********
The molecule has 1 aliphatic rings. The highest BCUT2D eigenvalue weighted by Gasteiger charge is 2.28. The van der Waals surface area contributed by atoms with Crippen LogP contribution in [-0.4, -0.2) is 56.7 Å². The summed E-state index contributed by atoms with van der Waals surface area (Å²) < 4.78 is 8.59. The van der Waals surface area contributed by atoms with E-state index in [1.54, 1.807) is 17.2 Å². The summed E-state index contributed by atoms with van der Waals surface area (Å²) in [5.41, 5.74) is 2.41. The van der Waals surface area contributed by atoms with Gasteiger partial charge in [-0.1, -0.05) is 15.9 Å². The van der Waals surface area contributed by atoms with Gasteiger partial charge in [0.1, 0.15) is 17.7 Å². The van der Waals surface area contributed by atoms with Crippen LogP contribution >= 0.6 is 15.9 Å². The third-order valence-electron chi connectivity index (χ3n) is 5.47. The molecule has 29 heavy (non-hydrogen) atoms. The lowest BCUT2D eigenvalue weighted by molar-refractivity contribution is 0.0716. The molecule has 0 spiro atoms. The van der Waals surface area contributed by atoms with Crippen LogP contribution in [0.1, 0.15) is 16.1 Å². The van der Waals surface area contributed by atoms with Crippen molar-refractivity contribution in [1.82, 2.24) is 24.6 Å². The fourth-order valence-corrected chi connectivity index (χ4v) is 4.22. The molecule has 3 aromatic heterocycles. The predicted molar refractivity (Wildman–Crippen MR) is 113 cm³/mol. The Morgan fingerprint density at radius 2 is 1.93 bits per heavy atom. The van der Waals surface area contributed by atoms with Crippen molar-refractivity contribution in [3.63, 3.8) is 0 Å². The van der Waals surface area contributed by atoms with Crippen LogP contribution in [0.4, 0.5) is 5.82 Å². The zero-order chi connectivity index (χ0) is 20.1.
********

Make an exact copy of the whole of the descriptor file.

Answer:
The molecule has 1 aliphatic rings. The highest BCUT2D eigenvalue weighted by Gasteiger charge is 2.28. The van der Waals surface area contributed by atoms with Crippen LogP contribution in [-0.4, -0.2) is 56.7 Å². The summed E-state index contributed by atoms with van der Waals surface area (Å²) < 4.78 is 8.59. The van der Waals surface area contributed by atoms with E-state index in [1.54, 1.807) is 17.2 Å². The summed E-state index contributed by atoms with van der Waals surface area (Å²) in [5.41, 5.74) is 2.41. The van der Waals surface area contributed by atoms with Gasteiger partial charge in [-0.1, -0.05) is 15.9 Å². The van der Waals surface area contributed by atoms with Gasteiger partial charge in [0.1, 0.15) is 17.7 Å². The van der Waals surface area contributed by atoms with Crippen LogP contribution >= 0.6 is 15.9 Å². The third-order valence-electron chi connectivity index (χ3n) is 5.47. The molecule has 29 heavy (non-hydrogen) atoms. The lowest BCUT2D eigenvalue weighted by molar-refractivity contribution is 0.0716. The molecule has 0 spiro atoms. The van der Waals surface area contributed by atoms with Crippen LogP contribution in [0.1, 0.15) is 16.1 Å². The van der Waals surface area contributed by atoms with Crippen molar-refractivity contribution in [1.82, 2.24) is 24.6 Å². The fourth-order valence-corrected chi connectivity index (χ4v) is 4.22. The molecule has 3 aromatic heterocycles. The predicted molar refractivity (Wildman–Crippen MR) is 113 cm³/mol. The Morgan fingerprint density at radius 2 is 1.93 bits per heavy atom. The van der Waals surface area contributed by atoms with Crippen molar-refractivity contribution in [3.63, 3.8) is 0 Å². The van der Waals surface area contributed by atoms with Crippen LogP contribution in [0.4, 0.5) is 5.82 Å². The zero-order chi connectivity index (χ0) is 20.1.